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UNC not alone in its Big Sky struggles
The University of Montana football team always has been considered the standard-bearer of the Big Sky Conference, winning two Football Championship Subdivision titles (1995, 2002) and being a runner-up for the national title five times, including four times since 2000.
Recently, however, the Grizzlies have fallen on hard times.
Montana has lost three of its past four conference games dating back to last season including last week when the Grizzlies snapped a 16-game winning streak against Sacramento State by losing to the Hornets, 42-28, in Sacramento. It was the first time in school history the Hornets had beat Montana.
However, the University of Northern Colorado football team isn’t about to take the Grizzlies lightly. The Bears can’t afford to at 0-2 in conference play and 0-4 overall, as they get ready to take on Montana (1-1, 2-2) at 1:05 p.m. Saturday at Washington-Grizzlies Stadium.
Beside, UNC knows that the 16th-ranked Grizzlies will be loaded for Bear after losing last week and it being homecoming for Montana.
“I always hear the word ‘Montana’, the team Montana and I just know ball is about to be played,” UNC cornerback Marcel Gibbons said. “I don’t think that they are any less than they have ever been. Maybe they’re just figuring things out and their team is a little younger, I’m not really sure. But I know when I watch film that those boys can still play football.”
While the Bears know they can never take Montana lightly, the Grizzlies appear to be struggling more than usual. Their numbers statistically are pedestrian so far.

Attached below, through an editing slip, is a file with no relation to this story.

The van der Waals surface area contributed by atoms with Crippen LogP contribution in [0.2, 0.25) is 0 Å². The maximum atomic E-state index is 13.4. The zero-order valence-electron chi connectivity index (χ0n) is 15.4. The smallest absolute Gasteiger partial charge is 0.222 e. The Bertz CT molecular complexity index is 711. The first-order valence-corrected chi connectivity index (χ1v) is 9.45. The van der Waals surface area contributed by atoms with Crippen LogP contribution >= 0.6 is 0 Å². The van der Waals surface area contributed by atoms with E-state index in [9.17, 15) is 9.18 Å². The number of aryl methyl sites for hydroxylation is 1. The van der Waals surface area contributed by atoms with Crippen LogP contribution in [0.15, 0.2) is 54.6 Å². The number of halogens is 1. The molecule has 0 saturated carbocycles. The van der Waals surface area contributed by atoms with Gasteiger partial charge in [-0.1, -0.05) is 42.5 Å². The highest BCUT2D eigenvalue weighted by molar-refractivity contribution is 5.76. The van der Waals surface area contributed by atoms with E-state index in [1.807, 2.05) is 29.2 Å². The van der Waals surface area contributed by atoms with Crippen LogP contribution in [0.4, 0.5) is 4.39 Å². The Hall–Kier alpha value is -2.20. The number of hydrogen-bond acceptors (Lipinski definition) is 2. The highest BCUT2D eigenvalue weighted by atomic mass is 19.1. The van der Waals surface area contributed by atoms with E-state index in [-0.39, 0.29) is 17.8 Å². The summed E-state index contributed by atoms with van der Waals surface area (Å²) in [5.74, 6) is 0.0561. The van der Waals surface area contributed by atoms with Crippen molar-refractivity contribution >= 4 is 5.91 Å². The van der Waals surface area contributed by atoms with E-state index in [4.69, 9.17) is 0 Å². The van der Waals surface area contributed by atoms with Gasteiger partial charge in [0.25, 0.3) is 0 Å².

Montana ranks seventh in the Big Sky in scoring offense at 24.5 points per game and is sixth in scoring defense, allowing 30.2 per outing. UNC is last in scoring offense (18.8) and defense (37.5).
Montana is eighth in total offense (343.8), while UNC is ninth (262.5).
Despite their struggles, UNC defensive coordinator Zach Shay believes the Grizzlies are as dangerous as ever.
One of their losses this season came at the hands of FBS power Tennessee. They did beat defending FCS national champion Eastern Washington, 17-14, but EWU is 0-4 this season.
“They did some good things against Tennessee,” Shay said., “They are huge up front. They dwarfed the Tennessee defensive line, so obviously they are big up front. Their quarterback (Jordan Johnson) is really the triggerman, and he is their leading rusher. They do a lot of play action and screens. We have tried to prepare for some of that. We have a tall task ahead of us.”
If that wasn’t enough, the Bears know they will face a hostile crowd of more than 25,000 fans that are expected to fill the stadium for homecoming.
UNC head coach Earnest Collins, Jr., knows how difficult it can be to play there, having coached the Bears in Montana as an assistant coach in 2002 before UNC even joined the Big Sky.
Collins prepared the Bears this week for the crowd noise by blowing a megaphone horn during practice right at the players as they were at the line of scrimmage before the snap.
”I have been up there once before in 2002 and I understand the excitement and the crowd noise,” Collins said during the weekly Big Sky teleconference. “The crowd noise is going to be there, and we are going to get our kids prepared for that and go up there and try to get a victory.”
UNC true freshman linebacker Taylor Young will get his first taste of what it’s like to play in Montana, but is trying not to worry about it.
“They are definitely dangerous,” Young said. “Montana has always been dangerous, but coming off a loss, we have just got to have our heads up and do what we need to do.”
By Matt Schuman, Greeley Tribune